And a gruesome rhyme was chanted throughout the city that men skill with subject law was frequently supplied by law to take Questrom when also the person Brault had gone to.
It was 24 hours of hell for the hundreds who packed the tiny, stifling courtroom on Christmas Eve. The window was finally cracked just to let in the cold, wet breeze.
People cloaked their heads and gowns and handkerchiefs. It was actually a little spooky here, detailed all 16 murders to the horror of the jury, placing all of the blame on Burke. And then jurors leaned forward.
When Margaret Hare took the stand, she sobbed in the witness chair with a baby in her arms. We assume it was her first child, but her testimony was virtually useless.
She appeared as a witness in the court case. She didn't really add anything. She appeared on the stand with a child who had whooping cough. And every time she tried to say anything, this kid started coughing. What she did say on the stand was that she was aware that these things had happened before. So she almost implicated herself, saying that she knew what was going on.
Nellie McDougal sat silently at the defendant's table, trying desperately to mask both seething rage and fear. Finally, the jury was handed the case at eight thirty Christmas morning. Burke was pronounced guilty 15 minutes later, not a big surprise. The courtroom erupted in applause as he slumped, it would be a death sentence. And then came over him a sudden, dismal feeling, he looked over at the love of his life, Nelly McDougle, her verdict would be read next.
She was found not proven, which is a Scottish unique verdict, which is, you know, innocent, but we haven't found enough evidence to find you guilty. So not proven.
It was the one bright moment during the entire ordeal for William Burke. Burke put his arms around her and kissed her and said, you are out of the script now.
Namely, the convict hung his head as the presiding judge announced his death sentence, a public hanging followed by a public dissection. How terrifying. Burke was in tears. He was a hopeless man, convicted of brutal crimes for which he alone was paying the price.
News of Burke's guilty verdict rang throughout Europe and America. Hundreds of young men erected an effigy of Knox near his home, and they birthed it amid loud huzzahs.
The mob squeezed and beat the body for hours and then they tied a rope around its neck. They suspended it from a tree outside of Knox's house. The rioters broke every window of his home. They even attacked nearby houses. The Knox family snuck out and retreated to a seaside residence a few miles away.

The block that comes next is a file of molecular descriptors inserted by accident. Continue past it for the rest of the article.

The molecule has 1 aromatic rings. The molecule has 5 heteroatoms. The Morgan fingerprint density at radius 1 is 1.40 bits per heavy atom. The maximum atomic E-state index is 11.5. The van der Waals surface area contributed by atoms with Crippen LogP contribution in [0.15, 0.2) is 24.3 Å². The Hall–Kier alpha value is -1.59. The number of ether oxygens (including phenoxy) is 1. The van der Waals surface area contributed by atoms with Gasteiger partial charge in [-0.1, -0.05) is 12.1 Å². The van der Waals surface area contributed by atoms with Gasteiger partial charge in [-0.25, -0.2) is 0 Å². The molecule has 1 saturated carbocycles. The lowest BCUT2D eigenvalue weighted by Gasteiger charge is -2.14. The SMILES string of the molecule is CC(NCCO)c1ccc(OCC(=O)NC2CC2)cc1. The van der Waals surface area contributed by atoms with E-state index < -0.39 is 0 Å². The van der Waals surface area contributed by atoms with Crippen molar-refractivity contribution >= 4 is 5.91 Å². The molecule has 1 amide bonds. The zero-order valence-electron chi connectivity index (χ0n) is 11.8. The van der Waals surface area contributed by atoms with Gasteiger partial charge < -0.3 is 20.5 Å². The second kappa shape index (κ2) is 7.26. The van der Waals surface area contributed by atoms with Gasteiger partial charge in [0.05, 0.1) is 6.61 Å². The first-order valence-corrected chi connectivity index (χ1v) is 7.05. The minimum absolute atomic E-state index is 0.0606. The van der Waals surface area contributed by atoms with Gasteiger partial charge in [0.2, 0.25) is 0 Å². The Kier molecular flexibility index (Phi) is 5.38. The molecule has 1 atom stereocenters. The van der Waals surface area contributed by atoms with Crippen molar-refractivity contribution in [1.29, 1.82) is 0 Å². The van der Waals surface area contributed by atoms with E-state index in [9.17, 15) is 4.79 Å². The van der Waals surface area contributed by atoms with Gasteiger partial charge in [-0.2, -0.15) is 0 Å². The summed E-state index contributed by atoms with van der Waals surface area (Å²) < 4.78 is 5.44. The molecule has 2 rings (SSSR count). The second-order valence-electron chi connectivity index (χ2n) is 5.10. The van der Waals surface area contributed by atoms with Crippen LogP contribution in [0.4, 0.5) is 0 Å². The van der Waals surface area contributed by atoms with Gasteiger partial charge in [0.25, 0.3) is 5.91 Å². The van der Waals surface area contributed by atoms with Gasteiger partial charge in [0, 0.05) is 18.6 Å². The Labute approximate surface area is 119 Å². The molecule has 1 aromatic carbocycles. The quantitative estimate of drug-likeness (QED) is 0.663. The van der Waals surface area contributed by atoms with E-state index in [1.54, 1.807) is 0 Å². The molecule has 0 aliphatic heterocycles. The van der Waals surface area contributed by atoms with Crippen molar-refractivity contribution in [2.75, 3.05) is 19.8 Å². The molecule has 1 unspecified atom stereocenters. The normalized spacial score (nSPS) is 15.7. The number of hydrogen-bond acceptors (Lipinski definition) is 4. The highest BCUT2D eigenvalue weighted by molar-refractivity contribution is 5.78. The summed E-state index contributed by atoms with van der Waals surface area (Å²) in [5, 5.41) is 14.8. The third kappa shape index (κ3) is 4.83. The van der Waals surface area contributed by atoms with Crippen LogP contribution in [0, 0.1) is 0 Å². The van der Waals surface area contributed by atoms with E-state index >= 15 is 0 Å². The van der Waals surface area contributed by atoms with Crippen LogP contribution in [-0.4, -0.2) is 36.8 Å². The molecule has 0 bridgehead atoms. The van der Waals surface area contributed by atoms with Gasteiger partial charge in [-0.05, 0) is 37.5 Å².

But Knox wrote to a friend that he wasn't actually afraid he had carried weapons with him and he knew how to use them in self-defense. He told his friend, You see my arms. And had I been called upon to defend myself, I would have measured a score of the brutes.
At the end of January, there came more bad news for Dr. Knox, a scandalous pamphlet was published by an anonymous writer under the pseudonym The Echo of Surgeons Square. The author claimed to have seen the doctor purchasing cadavers directly from Burke and Hare, even though Knox had always denied it. It was such a damning accusation.
What is he saying? What were the highlights of this document that was printed? Well, he was mainly saying is that Knox knew all about it, that he met them. He said Knox met them to be fair books, and Knox met them. But it was only a couple of times he was saying that they they knew each other a lot.
The author also confirmed that William Hare was clearly a killer, despite what he had claimed in court. It really was incriminating insider information, but the likely source was a problem. There's only one particular person who says that he has a vendetta against Knox at that point. Patterson. Yeah.
Knox's former reporter, David Patterson, was the author, the lowly doorman who had recently been fired by the anatomist.
Knox sacked Paxton. He left. And it's then that we see all the stories coming out from Patston as to what happened. So at this point, you have to think that this is somebody who is now without a job with reputation.
How much faith you put in what he's saying?
Were these just the rantings of a bitter former employee who was likely not treated very well? Or was it even more evidence that the professor was complicit? We'll never know. A month after the trial, despite a torrential downpour, a throng of 30000 people pressed together in the town square to watch a spectacle like no other seen in the long, rich history of Scotland.
So all of these windows were rented out for the whole street was full of people, and he got bought up early in the morning. They bought him there early because they thought there might be riots. At some public hangings, the crowd might actually pity a criminal who they deemed unfairly persecuted. But today, with the cold rain thudding down, they Harod as they stood on their tiptoes to catch a glimpse of the doomed man. It was rare in Scotland for the extremely wealthy and the extremely poor to ever mingle, to find common ground where the people in the new town was actually once you were on the anatomist slab, everybody was the same, made no difference.